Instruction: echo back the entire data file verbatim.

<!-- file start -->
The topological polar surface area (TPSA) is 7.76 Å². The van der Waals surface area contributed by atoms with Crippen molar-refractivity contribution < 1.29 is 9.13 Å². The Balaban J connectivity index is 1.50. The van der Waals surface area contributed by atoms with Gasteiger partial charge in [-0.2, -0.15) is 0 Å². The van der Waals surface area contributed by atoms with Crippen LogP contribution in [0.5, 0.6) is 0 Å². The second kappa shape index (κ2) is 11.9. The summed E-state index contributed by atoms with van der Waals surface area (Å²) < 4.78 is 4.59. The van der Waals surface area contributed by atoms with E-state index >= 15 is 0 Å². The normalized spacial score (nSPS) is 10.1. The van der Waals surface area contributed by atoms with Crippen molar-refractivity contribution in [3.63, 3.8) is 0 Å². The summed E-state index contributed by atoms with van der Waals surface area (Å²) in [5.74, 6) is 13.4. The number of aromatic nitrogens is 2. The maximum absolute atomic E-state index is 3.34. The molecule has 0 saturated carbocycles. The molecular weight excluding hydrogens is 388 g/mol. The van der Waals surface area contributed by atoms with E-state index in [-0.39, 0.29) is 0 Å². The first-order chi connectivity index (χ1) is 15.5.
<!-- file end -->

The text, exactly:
The topological polar surface area (TPSA) is 7.76 Å². The van der Waals surface area contributed by atoms with Crippen molar-refractivity contribution < 1.29 is 9.13 Å². The Balaban J connectivity index is 1.50. The van der Waals surface area contributed by atoms with Gasteiger partial charge in [-0.2, -0.15) is 0 Å². The van der Waals surface area contributed by atoms with Crippen LogP contribution in [0.5, 0.6) is 0 Å². The second kappa shape index (κ2) is 11.9. The summed E-state index contributed by atoms with van der Waals surface area (Å²) < 4.78 is 4.59. The van der Waals surface area contributed by atoms with E-state index >= 15 is 0 Å². The normalized spacial score (nSPS) is 10.1. The van der Waals surface area contributed by atoms with Crippen molar-refractivity contribution in [3.63, 3.8) is 0 Å². The summed E-state index contributed by atoms with van der Waals surface area (Å²) in [5.74, 6) is 13.4. The number of aromatic nitrogens is 2. The maximum absolute atomic E-state index is 3.34. The molecule has 0 saturated carbocycles. The molecular weight excluding hydrogens is 388 g/mol. The van der Waals surface area contributed by atoms with E-state index in [-0.39, 0.29) is 0 Å². The first-order chi connectivity index (χ1) is 15.5.